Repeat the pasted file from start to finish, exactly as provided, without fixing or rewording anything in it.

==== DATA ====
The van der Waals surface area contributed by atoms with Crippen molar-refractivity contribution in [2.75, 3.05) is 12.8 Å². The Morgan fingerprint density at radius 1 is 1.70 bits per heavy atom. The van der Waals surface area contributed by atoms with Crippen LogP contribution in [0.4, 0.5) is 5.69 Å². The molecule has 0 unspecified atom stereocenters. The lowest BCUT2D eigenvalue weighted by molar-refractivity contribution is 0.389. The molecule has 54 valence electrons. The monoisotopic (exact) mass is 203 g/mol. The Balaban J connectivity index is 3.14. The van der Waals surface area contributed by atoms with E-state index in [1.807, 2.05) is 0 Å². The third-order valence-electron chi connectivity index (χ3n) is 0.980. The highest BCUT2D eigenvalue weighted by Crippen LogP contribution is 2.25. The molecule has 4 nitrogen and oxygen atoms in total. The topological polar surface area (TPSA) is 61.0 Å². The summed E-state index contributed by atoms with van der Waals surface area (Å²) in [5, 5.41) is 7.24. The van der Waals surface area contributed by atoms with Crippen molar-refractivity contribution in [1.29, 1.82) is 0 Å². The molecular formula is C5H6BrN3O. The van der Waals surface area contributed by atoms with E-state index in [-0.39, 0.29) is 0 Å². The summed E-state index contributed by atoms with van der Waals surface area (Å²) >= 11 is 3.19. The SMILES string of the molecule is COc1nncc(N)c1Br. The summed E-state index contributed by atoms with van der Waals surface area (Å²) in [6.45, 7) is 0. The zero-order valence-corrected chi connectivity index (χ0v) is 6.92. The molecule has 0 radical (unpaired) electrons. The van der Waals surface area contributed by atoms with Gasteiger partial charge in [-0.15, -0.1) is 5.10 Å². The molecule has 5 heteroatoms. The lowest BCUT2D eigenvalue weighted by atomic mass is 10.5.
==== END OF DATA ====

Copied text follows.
The van der Waals surface area contributed by atoms with Crippen molar-refractivity contribution in [2.75, 3.05) is 12.8 Å². The Morgan fingerprint density at radius 1 is 1.70 bits per heavy atom. The van der Waals surface area contributed by atoms with Crippen LogP contribution in [0.4, 0.5) is 5.69 Å². The molecule has 0 unspecified atom stereocenters. The lowest BCUT2D eigenvalue weighted by molar-refractivity contribution is 0.389. The molecule has 54 valence electrons. The monoisotopic (exact) mass is 203 g/mol. The Balaban J connectivity index is 3.14. The van der Waals surface area contributed by atoms with E-state index in [1.807, 2.05) is 0 Å². The third-order valence-electron chi connectivity index (χ3n) is 0.980. The highest BCUT2D eigenvalue weighted by Crippen LogP contribution is 2.25. The molecule has 4 nitrogen and oxygen atoms in total. The topological polar surface area (TPSA) is 61.0 Å². The summed E-state index contributed by atoms with van der Waals surface area (Å²) in [5, 5.41) is 7.24. The van der Waals surface area contributed by atoms with Crippen molar-refractivity contribution in [1.29, 1.82) is 0 Å². The molecular formula is C5H6BrN3O. The van der Waals surface area contributed by atoms with E-state index in [-0.39, 0.29) is 0 Å². The summed E-state index contributed by atoms with van der Waals surface area (Å²) >= 11 is 3.19. The SMILES string of the molecule is COc1nncc(N)c1Br. The summed E-state index contributed by atoms with van der Waals surface area (Å²) in [6.45, 7) is 0. The zero-order valence-corrected chi connectivity index (χ0v) is 6.92. The molecule has 0 radical (unpaired) electrons. The van der Waals surface area contributed by atoms with Gasteiger partial charge in [-0.15, -0.1) is 5.10 Å². The molecule has 5 heteroatoms. The lowest BCUT2D eigenvalue weighted by atomic mass is 10.5.